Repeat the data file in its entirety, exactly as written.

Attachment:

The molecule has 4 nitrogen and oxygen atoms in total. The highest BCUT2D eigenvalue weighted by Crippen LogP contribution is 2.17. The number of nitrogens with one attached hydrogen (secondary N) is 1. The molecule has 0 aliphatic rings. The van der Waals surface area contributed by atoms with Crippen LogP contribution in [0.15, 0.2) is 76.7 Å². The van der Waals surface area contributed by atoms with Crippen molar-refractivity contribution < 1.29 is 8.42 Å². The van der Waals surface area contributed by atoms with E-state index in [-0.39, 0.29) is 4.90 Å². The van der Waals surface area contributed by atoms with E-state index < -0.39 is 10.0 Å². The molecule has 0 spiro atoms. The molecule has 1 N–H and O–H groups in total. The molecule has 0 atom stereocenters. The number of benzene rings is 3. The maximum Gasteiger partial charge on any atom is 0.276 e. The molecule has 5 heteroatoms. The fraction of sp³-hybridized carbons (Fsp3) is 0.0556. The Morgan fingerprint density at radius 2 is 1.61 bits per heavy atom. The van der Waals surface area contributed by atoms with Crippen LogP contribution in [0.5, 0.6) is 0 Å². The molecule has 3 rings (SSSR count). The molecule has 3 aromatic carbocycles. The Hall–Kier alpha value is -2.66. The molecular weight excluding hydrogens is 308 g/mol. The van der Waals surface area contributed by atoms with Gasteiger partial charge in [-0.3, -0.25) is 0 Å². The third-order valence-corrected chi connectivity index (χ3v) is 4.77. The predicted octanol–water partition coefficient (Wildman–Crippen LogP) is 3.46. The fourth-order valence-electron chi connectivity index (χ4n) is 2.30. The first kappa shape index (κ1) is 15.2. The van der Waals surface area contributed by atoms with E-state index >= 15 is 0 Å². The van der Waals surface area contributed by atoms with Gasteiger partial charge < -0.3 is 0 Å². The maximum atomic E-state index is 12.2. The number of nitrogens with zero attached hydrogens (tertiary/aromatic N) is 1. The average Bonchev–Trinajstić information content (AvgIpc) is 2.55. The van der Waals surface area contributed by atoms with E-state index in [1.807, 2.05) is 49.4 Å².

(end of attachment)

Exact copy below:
The molecule has 4 nitrogen and oxygen atoms in total. The highest BCUT2D eigenvalue weighted by Crippen LogP contribution is 2.17. The number of nitrogens with one attached hydrogen (secondary N) is 1. The molecule has 0 aliphatic rings. The van der Waals surface area contributed by atoms with Crippen LogP contribution in [0.15, 0.2) is 76.7 Å². The van der Waals surface area contributed by atoms with Crippen molar-refractivity contribution < 1.29 is 8.42 Å². The van der Waals surface area contributed by atoms with E-state index in [-0.39, 0.29) is 4.90 Å². The van der Waals surface area contributed by atoms with E-state index < -0.39 is 10.0 Å². The molecule has 0 spiro atoms. The molecule has 1 N–H and O–H groups in total. The molecule has 0 atom stereocenters. The number of benzene rings is 3. The maximum Gasteiger partial charge on any atom is 0.276 e. The molecule has 5 heteroatoms. The fraction of sp³-hybridized carbons (Fsp3) is 0.0556. The Morgan fingerprint density at radius 2 is 1.61 bits per heavy atom. The van der Waals surface area contributed by atoms with Crippen LogP contribution in [0.5, 0.6) is 0 Å². The molecule has 3 rings (SSSR count). The molecule has 3 aromatic carbocycles. The Hall–Kier alpha value is -2.66. The molecular weight excluding hydrogens is 308 g/mol. The van der Waals surface area contributed by atoms with Gasteiger partial charge in [-0.3, -0.25) is 0 Å². The third-order valence-corrected chi connectivity index (χ3v) is 4.77. The predicted octanol–water partition coefficient (Wildman–Crippen LogP) is 3.46. The fourth-order valence-electron chi connectivity index (χ4n) is 2.30. The first kappa shape index (κ1) is 15.2. The van der Waals surface area contributed by atoms with E-state index >= 15 is 0 Å². The van der Waals surface area contributed by atoms with Gasteiger partial charge < -0.3 is 0 Å². The maximum atomic E-state index is 12.2. The number of nitrogens with zero attached hydrogens (tertiary/aromatic N) is 1. The average Bonchev–Trinajstić information content (AvgIpc) is 2.55. The van der Waals surface area contributed by atoms with E-state index in [1.807, 2.05) is 49.4 Å².